This is a colossal head of Lucius Verus, co-emperor with Marcus Aurelius from AD. 161-169. Lucius' features are familiar from a number of other portraits. The monumental dimensions of his efficy, which exemplifies the transition from the sensitive works of the Antonian period to the more extravagant baroque style, served to glorify the ruler after his death.
This colossal head, mounted on a modern bust, is one of the finest existing portraits of Lucius Verus, who was a co-emperor from AD 161 until his death from the plague in 169. The prince's features are recognizable from many other portraits - notably his luxuriant hair and beard, portrait here with deeply sculpted curls.
This portrait was one of a pair, with a similarly-sized bust of Marcus Aurelius, who was emperor from AD 161-180. Both come from a villa belonging to Lucius Verus in Acqua Traversa, near Rome. The magnified, larger-than-life representation suggests that it was a posthumous work, probably commissioned by Lucilla, the wife of Lucius Verus and daughter of Marcus Aurelius. The piece was therefore probably made sometime between the death of Marcus Aurelius in AD 180, and that of Lucilla in AD 183.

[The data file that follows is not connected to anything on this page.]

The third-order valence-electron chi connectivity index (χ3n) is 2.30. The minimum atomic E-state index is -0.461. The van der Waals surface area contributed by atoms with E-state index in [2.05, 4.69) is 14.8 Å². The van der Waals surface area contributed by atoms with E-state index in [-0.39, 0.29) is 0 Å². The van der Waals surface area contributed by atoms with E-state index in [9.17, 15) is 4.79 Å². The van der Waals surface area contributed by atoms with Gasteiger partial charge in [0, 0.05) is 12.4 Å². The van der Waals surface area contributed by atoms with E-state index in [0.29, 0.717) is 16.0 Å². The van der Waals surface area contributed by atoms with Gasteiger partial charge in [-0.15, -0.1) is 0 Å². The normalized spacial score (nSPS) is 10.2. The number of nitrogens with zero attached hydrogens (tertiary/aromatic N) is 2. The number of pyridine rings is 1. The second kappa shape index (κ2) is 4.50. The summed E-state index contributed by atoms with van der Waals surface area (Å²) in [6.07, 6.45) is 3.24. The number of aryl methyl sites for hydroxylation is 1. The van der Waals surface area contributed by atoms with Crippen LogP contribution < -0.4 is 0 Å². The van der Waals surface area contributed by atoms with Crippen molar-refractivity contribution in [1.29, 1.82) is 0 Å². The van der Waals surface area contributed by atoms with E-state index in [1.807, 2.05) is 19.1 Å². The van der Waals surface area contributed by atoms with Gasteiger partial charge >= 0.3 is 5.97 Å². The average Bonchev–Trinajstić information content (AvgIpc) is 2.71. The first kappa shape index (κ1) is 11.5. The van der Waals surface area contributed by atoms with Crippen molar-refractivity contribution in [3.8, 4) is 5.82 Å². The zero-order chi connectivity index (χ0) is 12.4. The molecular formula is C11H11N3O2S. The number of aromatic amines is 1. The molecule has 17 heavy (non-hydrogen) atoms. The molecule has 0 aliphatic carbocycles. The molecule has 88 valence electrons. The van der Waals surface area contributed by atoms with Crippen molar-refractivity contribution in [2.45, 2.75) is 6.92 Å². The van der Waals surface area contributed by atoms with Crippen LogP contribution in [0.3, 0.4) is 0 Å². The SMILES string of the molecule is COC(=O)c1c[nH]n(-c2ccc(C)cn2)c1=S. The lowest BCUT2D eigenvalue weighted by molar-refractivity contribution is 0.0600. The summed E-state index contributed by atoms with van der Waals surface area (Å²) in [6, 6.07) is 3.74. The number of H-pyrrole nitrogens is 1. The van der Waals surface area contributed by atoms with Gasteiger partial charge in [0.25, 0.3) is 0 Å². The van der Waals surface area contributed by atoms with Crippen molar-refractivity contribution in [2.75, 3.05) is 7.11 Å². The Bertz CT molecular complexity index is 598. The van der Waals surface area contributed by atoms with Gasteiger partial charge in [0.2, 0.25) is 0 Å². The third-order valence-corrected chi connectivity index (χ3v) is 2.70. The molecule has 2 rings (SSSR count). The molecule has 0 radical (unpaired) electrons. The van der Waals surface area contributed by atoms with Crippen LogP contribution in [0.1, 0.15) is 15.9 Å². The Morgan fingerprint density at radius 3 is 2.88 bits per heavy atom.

This portrait is exceptional both for its size and its state of preservation. It is also one of the most striking expressions of the baroque style which came into fashion in the Roman empire during the late second century, representing a complete break with classical tradition. The exaggerated volumes of the hair and beard, deeply sculpted by the artist, contrasts with the extraordinary smoothness of the face. These skillful effects were taken to extremes during the reign of Commodus (AD 180-92) before the Severan dynasty heralded a return to more restrained styles.
(source; K. de Kersauson, Catalogue des portraits romains, II, Paris, 1996, n 122, p. 272. Louvre)
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Scanned : Photogrammetry (Processed using Agisoft PhotoScan)